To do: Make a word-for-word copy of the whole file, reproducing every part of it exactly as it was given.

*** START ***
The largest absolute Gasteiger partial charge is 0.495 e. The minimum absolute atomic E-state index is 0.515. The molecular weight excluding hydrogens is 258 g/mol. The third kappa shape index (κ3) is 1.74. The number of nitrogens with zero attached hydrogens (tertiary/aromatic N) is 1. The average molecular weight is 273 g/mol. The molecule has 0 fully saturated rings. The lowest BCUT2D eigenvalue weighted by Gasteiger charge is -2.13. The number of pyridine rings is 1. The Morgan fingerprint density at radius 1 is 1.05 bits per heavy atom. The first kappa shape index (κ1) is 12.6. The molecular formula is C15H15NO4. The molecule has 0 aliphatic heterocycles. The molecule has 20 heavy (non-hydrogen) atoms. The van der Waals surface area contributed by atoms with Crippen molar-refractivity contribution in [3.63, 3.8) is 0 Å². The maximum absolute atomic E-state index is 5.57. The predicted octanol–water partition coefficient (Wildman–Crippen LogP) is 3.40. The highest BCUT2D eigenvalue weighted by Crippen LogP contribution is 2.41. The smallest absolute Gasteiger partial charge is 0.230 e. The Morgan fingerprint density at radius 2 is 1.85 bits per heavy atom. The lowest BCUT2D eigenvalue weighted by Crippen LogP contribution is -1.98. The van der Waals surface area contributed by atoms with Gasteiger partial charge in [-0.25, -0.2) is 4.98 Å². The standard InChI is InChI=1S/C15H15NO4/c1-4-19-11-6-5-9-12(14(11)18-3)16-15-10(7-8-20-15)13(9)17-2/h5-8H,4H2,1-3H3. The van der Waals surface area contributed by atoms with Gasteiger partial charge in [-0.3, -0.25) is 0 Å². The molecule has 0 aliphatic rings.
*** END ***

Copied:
The largest absolute Gasteiger partial charge is 0.495 e. The minimum absolute atomic E-state index is 0.515. The molecular weight excluding hydrogens is 258 g/mol. The third kappa shape index (κ3) is 1.74. The number of nitrogens with zero attached hydrogens (tertiary/aromatic N) is 1. The average molecular weight is 273 g/mol. The molecule has 0 fully saturated rings. The lowest BCUT2D eigenvalue weighted by Gasteiger charge is -2.13. The number of pyridine rings is 1. The Morgan fingerprint density at radius 1 is 1.05 bits per heavy atom. The first kappa shape index (κ1) is 12.6. The molecular formula is C15H15NO4. The molecule has 0 aliphatic heterocycles. The molecule has 20 heavy (non-hydrogen) atoms. The van der Waals surface area contributed by atoms with Crippen molar-refractivity contribution in [3.63, 3.8) is 0 Å². The maximum absolute atomic E-state index is 5.57. The predicted octanol–water partition coefficient (Wildman–Crippen LogP) is 3.40. The highest BCUT2D eigenvalue weighted by Crippen LogP contribution is 2.41. The smallest absolute Gasteiger partial charge is 0.230 e. The Morgan fingerprint density at radius 2 is 1.85 bits per heavy atom. The lowest BCUT2D eigenvalue weighted by Crippen LogP contribution is -1.98. The van der Waals surface area contributed by atoms with Gasteiger partial charge in [-0.25, -0.2) is 4.98 Å². The standard InChI is InChI=1S/C15H15NO4/c1-4-19-11-6-5-9-12(14(11)18-3)16-15-10(7-8-20-15)13(9)17-2/h5-8H,4H2,1-3H3. The van der Waals surface area contributed by atoms with Gasteiger partial charge in [-0.3, -0.25) is 0 Å². The molecule has 0 aliphatic rings.